Ninetieth Birthday

by R. S. Thomas

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Themes and Meanings

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“Ninetieth Birthday” is not a particularly complex poem thematically; it reveals the cultural difference between people of earlier and later generations. Such a difference is not stated; rather, it is implied by the phrases such as “lost village,” “a place that exists/ In her memory only,” and “words that were once wise.” When one steps outside the poem to look at its author and the time of its writing, however, other related meanings emerge. Thomas is Welsh, and many of his poems are about the changes in Welsh culture, language, and history. Thomas’s poem “Welsh History” presents an image of Wales trapped in the past, the people, having lost their language, confined by their own history of poverty and violence. In the poem “Expatriates,” Thomas describes Welsh people leaving the mountains for the city and leaving their language behind. When one reads “Ninetieth Birthday” with an awareness of the changes in Welsh culture, the old woman’s separation from the visitor is even stronger.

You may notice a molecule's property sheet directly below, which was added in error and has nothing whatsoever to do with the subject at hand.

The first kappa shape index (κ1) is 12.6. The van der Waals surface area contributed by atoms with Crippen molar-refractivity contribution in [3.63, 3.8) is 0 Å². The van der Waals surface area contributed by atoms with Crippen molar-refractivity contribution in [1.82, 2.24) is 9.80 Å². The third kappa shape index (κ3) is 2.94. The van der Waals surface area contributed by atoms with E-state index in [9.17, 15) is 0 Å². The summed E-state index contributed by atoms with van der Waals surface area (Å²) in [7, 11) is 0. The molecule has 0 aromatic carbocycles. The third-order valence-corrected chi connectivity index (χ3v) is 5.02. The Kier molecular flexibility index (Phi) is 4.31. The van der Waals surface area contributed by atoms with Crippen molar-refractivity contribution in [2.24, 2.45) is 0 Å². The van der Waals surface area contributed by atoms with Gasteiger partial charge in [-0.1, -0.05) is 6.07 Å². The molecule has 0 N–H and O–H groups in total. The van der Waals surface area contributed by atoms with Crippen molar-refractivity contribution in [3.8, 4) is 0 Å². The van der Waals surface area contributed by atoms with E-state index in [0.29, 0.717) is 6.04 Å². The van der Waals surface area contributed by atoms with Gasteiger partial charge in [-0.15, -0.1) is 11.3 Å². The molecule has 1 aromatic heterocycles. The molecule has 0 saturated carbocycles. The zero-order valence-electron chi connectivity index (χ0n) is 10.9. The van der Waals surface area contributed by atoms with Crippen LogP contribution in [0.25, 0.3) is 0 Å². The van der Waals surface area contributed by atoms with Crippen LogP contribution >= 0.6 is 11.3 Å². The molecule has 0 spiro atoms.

“Ninetieth Birthday” was published in the volume Tares in 1961. If the poem is supposed to be taking place at the time of publication, the old woman would have been born in 1871. In 1871, many Welsh people did not speak English, a condition that had changed by 1961; furthermore, the number of people who spoke Welsh decreased substantially over the same period. With increases in technology, cars replaced horses, and tractors replaced the old horse-drawn ploughs. The old woman’s farm seems to be a farm caught in the nineteenth century, her words of wisdom applying to a time that is long gone. The second line of the poem describes the track as one “That will take a car, but is best walked”; the modern world and the old woman’s farm do not connect. The visitor’s sadness is not only about the old woman’s aging but also about how the world has changed so that the old woman no longer fits in with it. What has been lost is a culture, a way of living, perhaps even a language. The “history” in the first stanza becomes, in the second, a history that encompasses loss and alienation: Time cannot be reversed to counter aging, and it cannot be reversed to alter changes in a culture.

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